Thursday, June 14, 2007

In His Defence...

Jacques Vergès is one of those people whose reputation in French would be known as 'sulfureuse' (the literal English translation gives only an incomplete indication of this adjective's resonance). Vergès, now aged a very healthy-looking 82, has made his name defending the indefensible in the courts of law, such as Klaus Barbie, Carlos the Jackal (albeit only briefly), Holocaust denier Roger Garaudy, Slobodan Milošović, countless African despots in suits brought against Amnesty International and he also offered to defend both Tariq Aziz and Saddam Hussein following their capture. A former Free French guerrilla, Vergès was a Communist Party member and anti-colonial agitator (he is Reunionese and half-Vietnamese on his mother's side) before he came to prominence defending the glamorous Algerian guerrillas Djamila Bouhired and Zohra Drif, whose bombing of two Algiers cafés in 1956 featured in Gillo Pontecorvo's film The Battle of Algiers. Both were sentenced to death and later had their sentences commuted to life in prison and were released on Algeria's independence in 1962. Vergès later married Bouhired, but could not live in the shadow of a woman who seen as a national hero by most Algerians and disappeared for eight years from 1970 to 1978. Many people close to him believe that he spent those years in Cambodia with Pol Pot (with whom he was friendly) but former Khmer Rouge president Khieu Samphan disputes this.

Vergès is the subject of a new documentary L'Avocat de la Terreur by Barbet Schroeder, most famous in the English-speaking world for his Hollywood films Barfly, Reversal of Fortune and Single White Female. Schroder also directed the excellent General Idi Amin Dada in 1974, which was made with the co-operation of Amin himself and which was also featured in Kevin MacDonald's recent film The Last King of Scotland. I was expecting the film on Vergès to be equally gripping but it fails in a number of ways, not least because it is so uncinematic, having little to distinguish it from the intelligent but modest historical and political documentaries that can be seen on French TV every night after 12. Equally, the failure to cast any real light on Vergès' missing years (in spite of extensive interviews with the loquacious advocate) hampers the film.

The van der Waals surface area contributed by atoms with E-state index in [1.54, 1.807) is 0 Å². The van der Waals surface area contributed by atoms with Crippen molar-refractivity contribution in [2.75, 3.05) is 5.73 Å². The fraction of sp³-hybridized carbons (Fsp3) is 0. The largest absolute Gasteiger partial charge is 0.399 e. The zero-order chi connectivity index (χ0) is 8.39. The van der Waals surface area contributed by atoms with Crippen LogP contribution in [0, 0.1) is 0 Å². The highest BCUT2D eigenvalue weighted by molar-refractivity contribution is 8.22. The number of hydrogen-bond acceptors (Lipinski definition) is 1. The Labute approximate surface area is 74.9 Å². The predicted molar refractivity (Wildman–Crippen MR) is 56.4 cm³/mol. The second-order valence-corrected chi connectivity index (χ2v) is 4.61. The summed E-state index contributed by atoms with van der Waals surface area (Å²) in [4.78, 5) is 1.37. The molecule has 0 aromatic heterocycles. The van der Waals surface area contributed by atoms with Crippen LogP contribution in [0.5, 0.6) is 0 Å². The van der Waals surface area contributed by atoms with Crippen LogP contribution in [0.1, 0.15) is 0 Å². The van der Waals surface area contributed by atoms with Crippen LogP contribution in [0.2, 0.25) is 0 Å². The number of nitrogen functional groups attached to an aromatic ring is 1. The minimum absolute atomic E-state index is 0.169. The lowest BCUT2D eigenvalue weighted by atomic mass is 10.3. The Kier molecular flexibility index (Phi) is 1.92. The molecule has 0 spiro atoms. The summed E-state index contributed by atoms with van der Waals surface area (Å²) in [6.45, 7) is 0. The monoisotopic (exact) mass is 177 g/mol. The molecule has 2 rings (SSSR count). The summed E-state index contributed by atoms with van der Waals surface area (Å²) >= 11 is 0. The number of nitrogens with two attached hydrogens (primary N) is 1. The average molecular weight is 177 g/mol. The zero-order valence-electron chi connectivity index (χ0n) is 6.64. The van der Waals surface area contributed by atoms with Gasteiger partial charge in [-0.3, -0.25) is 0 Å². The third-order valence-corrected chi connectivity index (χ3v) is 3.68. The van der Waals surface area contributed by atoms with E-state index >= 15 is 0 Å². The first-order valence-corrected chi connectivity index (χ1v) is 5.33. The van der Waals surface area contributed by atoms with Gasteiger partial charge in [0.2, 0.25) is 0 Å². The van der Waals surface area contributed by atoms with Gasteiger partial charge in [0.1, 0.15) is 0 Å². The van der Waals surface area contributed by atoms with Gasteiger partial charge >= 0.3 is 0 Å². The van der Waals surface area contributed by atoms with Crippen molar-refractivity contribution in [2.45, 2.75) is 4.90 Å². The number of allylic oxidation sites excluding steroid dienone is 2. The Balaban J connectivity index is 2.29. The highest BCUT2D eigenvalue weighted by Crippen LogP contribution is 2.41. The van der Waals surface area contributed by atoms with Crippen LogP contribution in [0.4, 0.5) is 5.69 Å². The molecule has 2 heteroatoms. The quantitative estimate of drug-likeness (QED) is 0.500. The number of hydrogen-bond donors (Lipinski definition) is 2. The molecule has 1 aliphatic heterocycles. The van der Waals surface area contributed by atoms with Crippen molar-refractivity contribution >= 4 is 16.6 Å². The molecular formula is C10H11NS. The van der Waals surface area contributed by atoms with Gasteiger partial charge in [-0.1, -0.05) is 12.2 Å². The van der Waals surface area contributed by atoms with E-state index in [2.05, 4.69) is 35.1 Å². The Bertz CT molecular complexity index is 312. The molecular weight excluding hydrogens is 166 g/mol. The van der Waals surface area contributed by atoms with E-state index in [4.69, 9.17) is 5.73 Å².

After his return, Vergès turned to defending members of the Baader Meinhof group and also Palestinian militants. When Carlos the Jackal began to terrorise Paris and other European cities, on the command of the Iranian Islamist regime, but also for purely selfish financial motives, Vergès moved on to defending Carlos' wife Magdalena Kopp. According to Stasi files released in 1994 and compiled when Carlos was living in East Berlin in the early 80s, Vergès was party to the transport of explosives for which Kopp was arrested and convicted in 1982, though he has never been charged with this. Vergès insists that his defending undesirable people to be something he does merely out of professional duty, claiming at one point onscreen that he would 'even defend Bush' if he was asked to. However Vergès' connections with many dubious characters, such as Carlos and Swiss Nazi banker François Genoud, bankroller of Islamist terror groups and the defence of Klaus Barbie, suggests that perversely skewed convictions have been an equally strong motive.

Vergès, a charismatic man, who has an imperturbable composure talking on film about his life and convictions, is the epitome of the engaged, well-off 20th-century Leftist who has little concern for any of the blood shed by the causes which he espouses. The defence of Barbie rested on selective prosecution being mounted by the French state; Vergès claimed that far greater crimes were committed by French colonial regimes abroad. An arguable point (in Barbie's personal case) though a particularly repugnant use of moral relativism to try and exonerate a man who was clearly a murderer.

Shroeder's film, though enthralling in parts, is a disappointment in both its incompleteness and the fact that it fails to penetrate the opacity of Vergès' motivations and character. It is also a depressing film to watch, where perpetrators of genocide, mass murderers, Nazis, Islamic terrorists and psychopaths like Carlos are paraded in an essentially neutral light, remnants of the confused but vicious Leftist-Marxist pragmatism of the late Twentieth Century. A nightmare we're still trying to wake up from.